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Question on Budding/Grafting

Posted by sonny44 CT (My Page) on
Sun, Jun 30, 13 at 13:36

I made a few successful grafts this spring on a flowering pear tree that I want to convert to fruit. Many of the new shoots are growing well.
I was wondering if I could now take buds or some of the the fresh shoots and T-bud them on to the trunk and or the larger branches of the tree.. Or are they just too young and fragile, or worse yet would they have no chance of surviving winter?
What do you think?


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RE: Question on Budding/Grafting

Yes...IF....they are thick enough. I'd be very careful around newly grafted shoots (snapping them off). Usually you cut off a section maybe 8 inches long (thickness of a pencil or around there) and remove the buds you need... Just remember those buds you place will stay dormant until next spring. Also remember you still have plenty of time...you can keep budding right through August..and probably early Sept where you are. They only take a few weeks to "take"...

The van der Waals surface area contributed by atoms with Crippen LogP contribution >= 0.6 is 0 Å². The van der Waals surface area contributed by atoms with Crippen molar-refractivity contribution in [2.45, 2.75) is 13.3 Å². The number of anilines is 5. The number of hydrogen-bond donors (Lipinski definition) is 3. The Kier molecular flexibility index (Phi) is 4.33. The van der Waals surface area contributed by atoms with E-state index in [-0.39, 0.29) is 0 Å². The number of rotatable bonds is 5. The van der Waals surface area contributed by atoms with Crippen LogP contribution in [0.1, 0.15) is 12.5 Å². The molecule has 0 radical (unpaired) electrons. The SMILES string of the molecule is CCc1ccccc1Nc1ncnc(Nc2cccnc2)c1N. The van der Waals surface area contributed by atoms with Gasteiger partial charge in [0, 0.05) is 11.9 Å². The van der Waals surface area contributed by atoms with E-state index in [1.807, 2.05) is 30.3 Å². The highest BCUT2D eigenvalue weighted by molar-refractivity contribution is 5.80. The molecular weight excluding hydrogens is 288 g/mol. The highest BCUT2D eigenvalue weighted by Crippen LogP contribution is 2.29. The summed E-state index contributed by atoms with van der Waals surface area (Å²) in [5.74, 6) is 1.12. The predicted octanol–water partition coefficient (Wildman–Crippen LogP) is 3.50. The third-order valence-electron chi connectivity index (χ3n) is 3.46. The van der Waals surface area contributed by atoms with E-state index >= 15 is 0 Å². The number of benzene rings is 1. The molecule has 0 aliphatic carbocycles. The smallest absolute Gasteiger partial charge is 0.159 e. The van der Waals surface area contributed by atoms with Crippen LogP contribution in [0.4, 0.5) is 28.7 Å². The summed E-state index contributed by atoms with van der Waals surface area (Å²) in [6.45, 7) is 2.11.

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RE: Question on Budding/Grafting

Sonny: You are investing your time in a worthwhile project that many have also done. Rather than whacking off the immature new shoots from your grafts in hopes of starting additional new grafts, I think that the better plan would be to acquire quality graftwood from another tree wherein the twigs have already become stiff/wooden on the inside and mature buds are well formed below the leaf stems. I would quickly clip them off, break off the leaves, wrap all but the bottom 2" in stretched Parafilm, and stand them up in a cup with an inch or so of water, where they would stay for a few hours hydrating while in cool shade. I happen to add a few drops of Superthrive in the water, but most do not. The rootstock tree would have been enjoying a l o n g water soaking the day before. If the rootstock tree had new leaves growing now, I would do either bark or cleft grafts. If no new leaves are growing, I would do the cleft grafts. To further protect the sticks from drying up, I also would cover them with a very loose enclosure of white, thin plastic grocery bag plastic for a Sun shield, keeping it unsealed at the bottom.......I am topworking a similar project pear tree for a neighbor this week, since the record-setting 107 degrees yesterday is being replaced with steady, "cool' 93 degrees for the next week. ....Don't let 'em run dry.


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